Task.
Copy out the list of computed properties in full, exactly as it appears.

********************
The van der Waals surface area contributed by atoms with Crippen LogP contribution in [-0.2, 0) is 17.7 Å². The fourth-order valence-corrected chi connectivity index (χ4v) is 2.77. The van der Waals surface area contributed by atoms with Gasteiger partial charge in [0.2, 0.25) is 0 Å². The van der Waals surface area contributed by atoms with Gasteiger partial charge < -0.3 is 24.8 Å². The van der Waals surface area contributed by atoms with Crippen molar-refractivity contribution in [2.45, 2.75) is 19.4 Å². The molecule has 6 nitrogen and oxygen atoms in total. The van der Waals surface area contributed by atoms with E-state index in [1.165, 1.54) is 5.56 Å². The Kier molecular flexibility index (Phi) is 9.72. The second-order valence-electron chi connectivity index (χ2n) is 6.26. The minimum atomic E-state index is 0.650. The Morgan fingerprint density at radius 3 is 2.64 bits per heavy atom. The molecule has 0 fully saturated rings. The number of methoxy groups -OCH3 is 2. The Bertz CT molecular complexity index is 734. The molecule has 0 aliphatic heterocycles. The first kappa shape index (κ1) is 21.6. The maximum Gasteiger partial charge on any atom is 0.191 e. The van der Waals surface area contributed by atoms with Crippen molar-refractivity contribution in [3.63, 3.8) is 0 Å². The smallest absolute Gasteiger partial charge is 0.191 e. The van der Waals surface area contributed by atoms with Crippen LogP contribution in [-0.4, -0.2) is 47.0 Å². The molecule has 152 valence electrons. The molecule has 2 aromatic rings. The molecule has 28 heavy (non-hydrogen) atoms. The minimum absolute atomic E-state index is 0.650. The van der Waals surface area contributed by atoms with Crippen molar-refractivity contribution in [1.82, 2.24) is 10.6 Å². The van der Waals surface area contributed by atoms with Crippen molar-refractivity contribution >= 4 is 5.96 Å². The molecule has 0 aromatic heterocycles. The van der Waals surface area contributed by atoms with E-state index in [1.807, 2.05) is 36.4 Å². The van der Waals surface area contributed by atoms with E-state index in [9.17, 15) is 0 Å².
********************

The van der Waals surface area contributed by atoms with Crippen LogP contribution in [-0.2, 0) is 17.7 Å². The fourth-order valence-corrected chi connectivity index (χ4v) is 2.77. The van der Waals surface area contributed by atoms with Gasteiger partial charge in [0.2, 0.25) is 0 Å². The van der Waals surface area contributed by atoms with Gasteiger partial charge < -0.3 is 24.8 Å². The van der Waals surface area contributed by atoms with Crippen molar-refractivity contribution in [2.45, 2.75) is 19.4 Å². The molecule has 6 nitrogen and oxygen atoms in total. The van der Waals surface area contributed by atoms with E-state index in [1.165, 1.54) is 5.56 Å². The Kier molecular flexibility index (Phi) is 9.72. The second-order valence-electron chi connectivity index (χ2n) is 6.26. The minimum atomic E-state index is 0.650. The Morgan fingerprint density at radius 3 is 2.64 bits per heavy atom. The molecule has 0 fully saturated rings. The number of methoxy groups -OCH3 is 2. The Bertz CT molecular complexity index is 734. The molecule has 0 aliphatic heterocycles. The first kappa shape index (κ1) is 21.6. The maximum Gasteiger partial charge on any atom is 0.191 e. The van der Waals surface area contributed by atoms with Crippen molar-refractivity contribution in [3.63, 3.8) is 0 Å². The smallest absolute Gasteiger partial charge is 0.191 e. The van der Waals surface area contributed by atoms with Crippen LogP contribution in [-0.4, -0.2) is 47.0 Å². The molecule has 152 valence electrons. The molecule has 2 aromatic rings. The molecule has 28 heavy (non-hydrogen) atoms. The minimum absolute atomic E-state index is 0.650. The van der Waals surface area contributed by atoms with Crippen molar-refractivity contribution in [1.82, 2.24) is 10.6 Å². The van der Waals surface area contributed by atoms with Crippen molar-refractivity contribution >= 4 is 5.96 Å². The molecule has 0 aromatic heterocycles. The van der Waals surface area contributed by atoms with E-state index in [1.807, 2.05) is 36.4 Å². The van der Waals surface area contributed by atoms with E-state index in [9.17, 15) is 0 Å².